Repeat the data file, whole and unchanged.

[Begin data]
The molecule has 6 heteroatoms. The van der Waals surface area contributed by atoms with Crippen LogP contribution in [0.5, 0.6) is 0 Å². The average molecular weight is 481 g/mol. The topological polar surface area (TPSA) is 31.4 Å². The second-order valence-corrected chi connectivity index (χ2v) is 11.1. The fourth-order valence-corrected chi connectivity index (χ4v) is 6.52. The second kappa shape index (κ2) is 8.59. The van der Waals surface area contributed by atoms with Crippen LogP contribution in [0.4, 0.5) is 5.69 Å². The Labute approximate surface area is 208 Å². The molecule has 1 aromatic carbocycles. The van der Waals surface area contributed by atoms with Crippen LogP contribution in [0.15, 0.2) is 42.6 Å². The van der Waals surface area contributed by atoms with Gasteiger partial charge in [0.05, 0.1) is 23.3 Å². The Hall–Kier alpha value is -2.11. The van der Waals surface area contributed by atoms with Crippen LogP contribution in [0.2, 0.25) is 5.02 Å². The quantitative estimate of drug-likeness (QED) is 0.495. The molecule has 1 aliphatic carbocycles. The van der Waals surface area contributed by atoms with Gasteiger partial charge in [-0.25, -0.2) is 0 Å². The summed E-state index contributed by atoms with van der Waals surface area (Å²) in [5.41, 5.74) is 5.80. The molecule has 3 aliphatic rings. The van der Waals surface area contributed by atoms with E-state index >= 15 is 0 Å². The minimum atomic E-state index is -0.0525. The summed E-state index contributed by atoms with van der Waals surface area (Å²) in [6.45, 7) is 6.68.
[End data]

The molecule has 6 heteroatoms. The van der Waals surface area contributed by atoms with Crippen LogP contribution in [0.5, 0.6) is 0 Å². The average molecular weight is 481 g/mol. The topological polar surface area (TPSA) is 31.4 Å². The second-order valence-corrected chi connectivity index (χ2v) is 11.1. The fourth-order valence-corrected chi connectivity index (χ4v) is 6.52. The second kappa shape index (κ2) is 8.59. The van der Waals surface area contributed by atoms with Crippen LogP contribution in [0.4, 0.5) is 5.69 Å². The Labute approximate surface area is 208 Å². The molecule has 1 aromatic carbocycles. The van der Waals surface area contributed by atoms with Crippen LogP contribution in [0.15, 0.2) is 42.6 Å². The van der Waals surface area contributed by atoms with Gasteiger partial charge in [0.05, 0.1) is 23.3 Å². The Hall–Kier alpha value is -2.11. The van der Waals surface area contributed by atoms with Crippen LogP contribution in [0.2, 0.25) is 5.02 Å². The quantitative estimate of drug-likeness (QED) is 0.495. The molecule has 1 aliphatic carbocycles. The van der Waals surface area contributed by atoms with Gasteiger partial charge in [-0.25, -0.2) is 0 Å². The summed E-state index contributed by atoms with van der Waals surface area (Å²) in [5.41, 5.74) is 5.80. The molecule has 3 aliphatic rings. The van der Waals surface area contributed by atoms with E-state index >= 15 is 0 Å². The minimum atomic E-state index is -0.0525. The summed E-state index contributed by atoms with van der Waals surface area (Å²) in [6.45, 7) is 6.68.